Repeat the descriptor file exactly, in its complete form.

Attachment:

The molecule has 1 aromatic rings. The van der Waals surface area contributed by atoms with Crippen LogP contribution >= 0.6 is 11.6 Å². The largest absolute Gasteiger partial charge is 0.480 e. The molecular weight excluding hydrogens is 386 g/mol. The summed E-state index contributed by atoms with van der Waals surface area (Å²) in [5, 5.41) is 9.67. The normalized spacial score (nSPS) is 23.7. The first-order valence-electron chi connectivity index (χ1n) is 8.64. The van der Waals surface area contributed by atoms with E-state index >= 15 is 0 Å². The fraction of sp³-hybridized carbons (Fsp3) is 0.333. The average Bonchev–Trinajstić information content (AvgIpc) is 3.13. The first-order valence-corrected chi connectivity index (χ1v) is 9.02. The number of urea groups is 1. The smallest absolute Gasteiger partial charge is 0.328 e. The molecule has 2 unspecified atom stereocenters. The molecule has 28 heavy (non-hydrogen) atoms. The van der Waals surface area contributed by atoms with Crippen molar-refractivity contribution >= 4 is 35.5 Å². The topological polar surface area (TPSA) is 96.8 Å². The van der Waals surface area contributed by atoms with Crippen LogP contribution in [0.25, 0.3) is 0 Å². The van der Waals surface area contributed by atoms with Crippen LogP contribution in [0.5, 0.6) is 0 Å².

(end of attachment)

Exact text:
The molecule has 1 aromatic rings. The van der Waals surface area contributed by atoms with Crippen LogP contribution >= 0.6 is 11.6 Å². The largest absolute Gasteiger partial charge is 0.480 e. The molecular weight excluding hydrogens is 386 g/mol. The summed E-state index contributed by atoms with van der Waals surface area (Å²) in [5, 5.41) is 9.67. The normalized spacial score (nSPS) is 23.7. The first-order valence-electron chi connectivity index (χ1n) is 8.64. The van der Waals surface area contributed by atoms with E-state index >= 15 is 0 Å². The fraction of sp³-hybridized carbons (Fsp3) is 0.333. The average Bonchev–Trinajstić information content (AvgIpc) is 3.13. The first-order valence-corrected chi connectivity index (χ1v) is 9.02. The number of urea groups is 1. The smallest absolute Gasteiger partial charge is 0.328 e. The molecule has 2 unspecified atom stereocenters. The molecule has 28 heavy (non-hydrogen) atoms. The van der Waals surface area contributed by atoms with Crippen molar-refractivity contribution >= 4 is 35.5 Å². The topological polar surface area (TPSA) is 96.8 Å². The van der Waals surface area contributed by atoms with Crippen LogP contribution in [0.25, 0.3) is 0 Å². The van der Waals surface area contributed by atoms with Crippen LogP contribution in [0.5, 0.6) is 0 Å².